Wisdom is the sum of the reflective and reflexive understandings that settle deep in one’s soul after a long journey — a life adventure peppered with laughter, tears, fear, foolishness, joy, doubt, amazement and wonder. Pay attention to those who have traveled before you. Ask questions and listen with your whole being. Like echoes in a canyon, the lessons will continue whispering their meaning.
What follows is Part III of a five-part essay on health and wellness for seniors.
The beauty of this club, The Chronologically Superior Club, is that membership is open to all and it’s never too late to qualify.
Are you, or is someone close to you, CS qualified? Review the following criteria:
- Always takes time to look for the good in others
- Does not judge
- Perpetually intellectually curious
- Has learned to let go of both guilt and blame
- Accepts that the “Golden Years” are sprinkled with some lead shavings
- Actively advances personal health
- Has a positive life-perspective that grows stronger even as the body grows weaker
- Comfortably says, “I don’t know”
- Would rather laugh & giggle with children than whine & complain with adults
- Gives with grace and accepts with humility
- Knows that “Respect Your Elders” does not give anyone a license to be rude
- Nurtures joyful memories and looks forward to new adventures
- Committed to lifelong learning
- Knows that pleasure is more than the absence of pain
- Sees more with fading sight…hears more with fading hearing
- Embraces healthy ageing but fights growing old
CHECK BACK…THIS LIST WILL GROW
IF YOU HAVE SUGGESTED CRITERIA, PLEASE LET ME KNOW
My Mother, Mary: A Personal CS story…
After giving a speech to local civic leaders at Brooklyn College in September, 1997, I was approached by a woman from the audience, a distinguished looking woman from the Caribbean. She sensed, she said, that I was a very spiritual person. She wondered: what was the physical source of my spiritual nature? With an intuitive tilt of her head and the questioning furrow in her brow, she leaned forward and asked, “Was it you mother?”
The quick answer was, and is, “Yes.”
In the face of many challenges, my mother always saw beyond hardship and focused on the promise and beauty of life. Uprooted at age 50 from a town where she had lived all her life, she endured my father’s alcoholism, his decade of disability, his cancer, his death; the sad life and early death of her daughter; her own lingering battle with emphysema.
Some people would see her life as difficult, filled with disappointment and worry. Others would feel sorry for her and wonder how she got through the days. Some would pray for her as they counted their own blessings. They would view the cards she was dealt, shake their heads, and thank God they did not have to suffer those years.
Fortunately, the life they saw was not the life she lived.
Yes, of course she felt pain and heartache; but for every dark moment, she lived a thousand love-filled hours. For every misfortune, she saw a hundred reasons to rejoice in the treasures of life. For every physical pain, she found countless moments of bliss. For every fear she experienced today, she knew the promise of tomorrow.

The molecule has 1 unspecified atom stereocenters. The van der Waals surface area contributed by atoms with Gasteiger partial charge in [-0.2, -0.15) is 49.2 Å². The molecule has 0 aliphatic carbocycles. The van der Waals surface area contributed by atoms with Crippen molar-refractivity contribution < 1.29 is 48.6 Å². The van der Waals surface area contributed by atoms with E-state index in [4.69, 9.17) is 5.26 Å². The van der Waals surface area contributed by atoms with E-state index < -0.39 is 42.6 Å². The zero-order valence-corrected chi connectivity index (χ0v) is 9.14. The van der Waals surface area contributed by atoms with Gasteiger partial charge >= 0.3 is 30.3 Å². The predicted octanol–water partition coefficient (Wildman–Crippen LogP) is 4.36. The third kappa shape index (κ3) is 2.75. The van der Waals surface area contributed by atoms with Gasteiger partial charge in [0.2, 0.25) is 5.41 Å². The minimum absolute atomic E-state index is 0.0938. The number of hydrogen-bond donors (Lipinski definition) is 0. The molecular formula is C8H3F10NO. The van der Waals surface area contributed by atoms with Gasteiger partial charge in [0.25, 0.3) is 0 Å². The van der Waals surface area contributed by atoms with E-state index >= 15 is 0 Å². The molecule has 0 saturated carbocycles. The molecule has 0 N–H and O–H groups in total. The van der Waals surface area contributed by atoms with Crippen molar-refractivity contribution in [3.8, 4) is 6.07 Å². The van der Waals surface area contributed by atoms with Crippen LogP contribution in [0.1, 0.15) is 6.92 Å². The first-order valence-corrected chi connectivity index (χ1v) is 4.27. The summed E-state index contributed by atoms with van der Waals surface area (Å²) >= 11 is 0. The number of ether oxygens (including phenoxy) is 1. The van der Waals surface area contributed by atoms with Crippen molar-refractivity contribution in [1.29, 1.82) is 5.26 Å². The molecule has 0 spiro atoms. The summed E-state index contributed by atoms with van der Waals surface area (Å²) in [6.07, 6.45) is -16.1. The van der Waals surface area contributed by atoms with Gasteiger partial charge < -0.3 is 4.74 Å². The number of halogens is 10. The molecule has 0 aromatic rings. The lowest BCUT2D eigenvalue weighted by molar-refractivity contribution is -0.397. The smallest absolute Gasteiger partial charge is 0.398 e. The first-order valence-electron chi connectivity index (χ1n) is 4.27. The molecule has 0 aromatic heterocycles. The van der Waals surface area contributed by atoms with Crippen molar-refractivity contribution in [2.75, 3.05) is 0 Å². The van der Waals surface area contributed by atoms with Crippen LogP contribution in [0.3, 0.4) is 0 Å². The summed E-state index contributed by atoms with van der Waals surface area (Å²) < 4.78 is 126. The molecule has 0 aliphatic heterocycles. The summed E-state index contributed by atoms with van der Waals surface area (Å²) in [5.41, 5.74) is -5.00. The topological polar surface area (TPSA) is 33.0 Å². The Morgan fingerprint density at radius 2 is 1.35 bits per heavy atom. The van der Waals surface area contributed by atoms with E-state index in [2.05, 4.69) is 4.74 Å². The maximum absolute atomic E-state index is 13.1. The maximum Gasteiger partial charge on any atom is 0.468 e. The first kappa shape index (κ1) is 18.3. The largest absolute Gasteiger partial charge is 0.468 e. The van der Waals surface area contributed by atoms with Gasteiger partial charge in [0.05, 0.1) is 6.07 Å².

Toward the end of her life, she needed the full-time attention of a nursing home. I remember visiting her one cold, rainy day in March 1995, a few months after she had settled in. I came into her room and saw her: lying on her side, shriveled from osteoporosis; still, a lovely, eighty-three-year-old lady. Recently awakened from her nap, but not having yet retrieved her teeth from the bedstand, she smiled at me and said, “My cup runneth over. I am the luckiest person alive. I have good people to take care of me, a nice place to live, and friends and family who love me.” And she meant every word. Broken and bleeding paper-thin skin, multiple fractures from too many years of medication, emphysema, living in a nursing home—and she believed she was the luckiest person on earth! This was the way she lived.
My brothers and I called her every day, usually in the evening, to see how she was feeling. One day I called about midmorning. She wanted to know why I was calling. I reminded her that I spoke with her just about every day. She said, yes, but why now? I explained that I would be away during the early evening hours and wanted to make sure I spoke with her today. She seemed couriously concerned that I had called when I did. She said she was tired and wanted to rest; would I please call her tomorrow? As always, we said, “I love you,” then goodbye.
That was our last goodbye.
That evening, my mother’s cousin called me to say that my mother had died peacefully around 7 PM—about the time I usually called. My heart was broken. I told my wife and our three children, and we held each other and cried. Later that night, I took off all of my clothes, sat in a hot tub of water, and howled at the moon till I could only whimper like a lost pup.
Three young women, attendants from the nursing home, came to the funeral—something they usually did not do. They wanted to tell me what happened after I last spoke with my mother. They said she took a nap, and when she awoke and saw all three of them in the room, she told them she was going to die later that day. They had never heard her speak like this; my mother was a very “up” kind of person. They all said, “Mary, you’re fine, you’re not going to die.” She said she was but it was okay. Earlier that day, she told him, she had seen my father, 19 years deceased; my sister, 21 years past; and her mother, 28 years gone. They came to her, held out their hands, and said it was time to go.
The young women said my mother was at peace as she told them this.
We should all live such a life, and die such a death.
Who are the CS folks in your life? What lessons are they teaching you? What lessons will you pass on to the the next generation?
Part IV: Caution – Your Workforce and Consumer Base Are Ageing
Part V: Summary – So What?